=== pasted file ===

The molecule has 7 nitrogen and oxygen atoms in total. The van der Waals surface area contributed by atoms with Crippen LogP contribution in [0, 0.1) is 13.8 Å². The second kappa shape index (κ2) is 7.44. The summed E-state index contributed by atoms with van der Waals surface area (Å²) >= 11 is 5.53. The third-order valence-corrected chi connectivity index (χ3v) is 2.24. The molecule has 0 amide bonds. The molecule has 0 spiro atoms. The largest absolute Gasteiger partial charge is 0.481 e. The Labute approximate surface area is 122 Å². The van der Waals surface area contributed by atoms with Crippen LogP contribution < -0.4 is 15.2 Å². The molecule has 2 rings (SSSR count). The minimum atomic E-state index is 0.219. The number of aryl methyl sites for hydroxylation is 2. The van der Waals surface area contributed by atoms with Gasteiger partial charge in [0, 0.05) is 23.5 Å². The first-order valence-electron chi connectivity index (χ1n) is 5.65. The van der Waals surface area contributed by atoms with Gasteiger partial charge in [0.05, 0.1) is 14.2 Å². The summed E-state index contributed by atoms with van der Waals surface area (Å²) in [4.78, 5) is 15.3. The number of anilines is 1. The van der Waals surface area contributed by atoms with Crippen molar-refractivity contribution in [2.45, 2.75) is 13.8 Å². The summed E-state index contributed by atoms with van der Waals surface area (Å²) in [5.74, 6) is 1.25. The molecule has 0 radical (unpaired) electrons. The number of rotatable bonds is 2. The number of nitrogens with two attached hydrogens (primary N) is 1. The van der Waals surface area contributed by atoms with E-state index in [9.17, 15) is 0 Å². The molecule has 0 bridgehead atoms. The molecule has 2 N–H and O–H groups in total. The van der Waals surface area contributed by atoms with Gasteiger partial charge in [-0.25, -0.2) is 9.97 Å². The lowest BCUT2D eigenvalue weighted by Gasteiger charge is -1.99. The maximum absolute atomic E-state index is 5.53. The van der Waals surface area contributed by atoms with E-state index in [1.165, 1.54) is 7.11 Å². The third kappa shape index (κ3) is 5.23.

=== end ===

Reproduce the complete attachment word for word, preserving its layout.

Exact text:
The molecule has 7 nitrogen and oxygen atoms in total. The van der Waals surface area contributed by atoms with Crippen LogP contribution in [0, 0.1) is 13.8 Å². The second kappa shape index (κ2) is 7.44. The summed E-state index contributed by atoms with van der Waals surface area (Å²) >= 11 is 5.53. The third-order valence-corrected chi connectivity index (χ3v) is 2.24. The molecule has 0 amide bonds. The molecule has 0 spiro atoms. The largest absolute Gasteiger partial charge is 0.481 e. The Labute approximate surface area is 122 Å². The van der Waals surface area contributed by atoms with Crippen LogP contribution < -0.4 is 15.2 Å². The molecule has 2 rings (SSSR count). The minimum atomic E-state index is 0.219. The number of aryl methyl sites for hydroxylation is 2. The van der Waals surface area contributed by atoms with Gasteiger partial charge in [0, 0.05) is 23.5 Å². The first-order valence-electron chi connectivity index (χ1n) is 5.65. The van der Waals surface area contributed by atoms with Gasteiger partial charge in [0.05, 0.1) is 14.2 Å². The summed E-state index contributed by atoms with van der Waals surface area (Å²) in [4.78, 5) is 15.3. The number of anilines is 1. The van der Waals surface area contributed by atoms with Crippen molar-refractivity contribution in [2.45, 2.75) is 13.8 Å². The summed E-state index contributed by atoms with van der Waals surface area (Å²) in [5.74, 6) is 1.25. The molecule has 0 radical (unpaired) electrons. The number of rotatable bonds is 2. The number of nitrogens with two attached hydrogens (primary N) is 1. The van der Waals surface area contributed by atoms with E-state index in [9.17, 15) is 0 Å². The molecule has 0 bridgehead atoms. The molecule has 2 N–H and O–H groups in total. The van der Waals surface area contributed by atoms with Gasteiger partial charge in [-0.25, -0.2) is 9.97 Å². The lowest BCUT2D eigenvalue weighted by Gasteiger charge is -1.99. The maximum absolute atomic E-state index is 5.53. The van der Waals surface area contributed by atoms with E-state index in [1.165, 1.54) is 7.11 Å². The third kappa shape index (κ3) is 5.23.